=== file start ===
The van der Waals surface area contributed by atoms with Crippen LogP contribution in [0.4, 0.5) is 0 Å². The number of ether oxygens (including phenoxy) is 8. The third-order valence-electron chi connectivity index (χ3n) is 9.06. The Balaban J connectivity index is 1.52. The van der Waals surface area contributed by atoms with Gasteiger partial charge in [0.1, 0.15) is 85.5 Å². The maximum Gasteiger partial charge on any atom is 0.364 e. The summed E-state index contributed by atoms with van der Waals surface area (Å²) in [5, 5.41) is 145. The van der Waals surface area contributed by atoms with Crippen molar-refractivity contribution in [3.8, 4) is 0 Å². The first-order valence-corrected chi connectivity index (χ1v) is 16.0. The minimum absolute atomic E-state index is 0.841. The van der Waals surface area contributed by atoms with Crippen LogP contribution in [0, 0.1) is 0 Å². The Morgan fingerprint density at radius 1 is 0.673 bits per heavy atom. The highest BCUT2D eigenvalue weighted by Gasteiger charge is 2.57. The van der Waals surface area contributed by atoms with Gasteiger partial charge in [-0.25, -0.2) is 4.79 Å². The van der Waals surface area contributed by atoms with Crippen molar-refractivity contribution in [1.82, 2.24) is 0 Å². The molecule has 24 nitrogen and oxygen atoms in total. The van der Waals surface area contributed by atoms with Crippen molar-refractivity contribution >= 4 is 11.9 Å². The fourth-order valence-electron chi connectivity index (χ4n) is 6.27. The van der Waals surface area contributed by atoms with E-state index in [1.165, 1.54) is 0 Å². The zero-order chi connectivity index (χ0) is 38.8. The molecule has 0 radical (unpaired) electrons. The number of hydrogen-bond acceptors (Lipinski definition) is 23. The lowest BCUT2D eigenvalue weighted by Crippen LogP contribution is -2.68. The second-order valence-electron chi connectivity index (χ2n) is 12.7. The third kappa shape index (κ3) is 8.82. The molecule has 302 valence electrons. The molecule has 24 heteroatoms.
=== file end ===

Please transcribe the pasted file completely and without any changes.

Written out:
The van der Waals surface area contributed by atoms with Crippen LogP contribution in [0.4, 0.5) is 0 Å². The number of ether oxygens (including phenoxy) is 8. The third-order valence-electron chi connectivity index (χ3n) is 9.06. The Balaban J connectivity index is 1.52. The van der Waals surface area contributed by atoms with Gasteiger partial charge in [0.1, 0.15) is 85.5 Å². The maximum Gasteiger partial charge on any atom is 0.364 e. The summed E-state index contributed by atoms with van der Waals surface area (Å²) in [5, 5.41) is 145. The van der Waals surface area contributed by atoms with Crippen molar-refractivity contribution in [3.8, 4) is 0 Å². The first-order valence-corrected chi connectivity index (χ1v) is 16.0. The minimum absolute atomic E-state index is 0.841. The van der Waals surface area contributed by atoms with Crippen LogP contribution in [0, 0.1) is 0 Å². The Morgan fingerprint density at radius 1 is 0.673 bits per heavy atom. The highest BCUT2D eigenvalue weighted by Gasteiger charge is 2.57. The van der Waals surface area contributed by atoms with Gasteiger partial charge in [-0.25, -0.2) is 4.79 Å². The van der Waals surface area contributed by atoms with Crippen molar-refractivity contribution in [1.82, 2.24) is 0 Å². The molecule has 24 nitrogen and oxygen atoms in total. The van der Waals surface area contributed by atoms with Crippen molar-refractivity contribution >= 4 is 11.9 Å². The fourth-order valence-electron chi connectivity index (χ4n) is 6.27. The van der Waals surface area contributed by atoms with E-state index in [1.165, 1.54) is 0 Å². The zero-order chi connectivity index (χ0) is 38.8. The molecule has 0 radical (unpaired) electrons. The number of hydrogen-bond acceptors (Lipinski definition) is 23. The lowest BCUT2D eigenvalue weighted by Crippen LogP contribution is -2.68. The second-order valence-electron chi connectivity index (χ2n) is 12.7. The third kappa shape index (κ3) is 8.82. The molecule has 302 valence electrons. The molecule has 24 heteroatoms.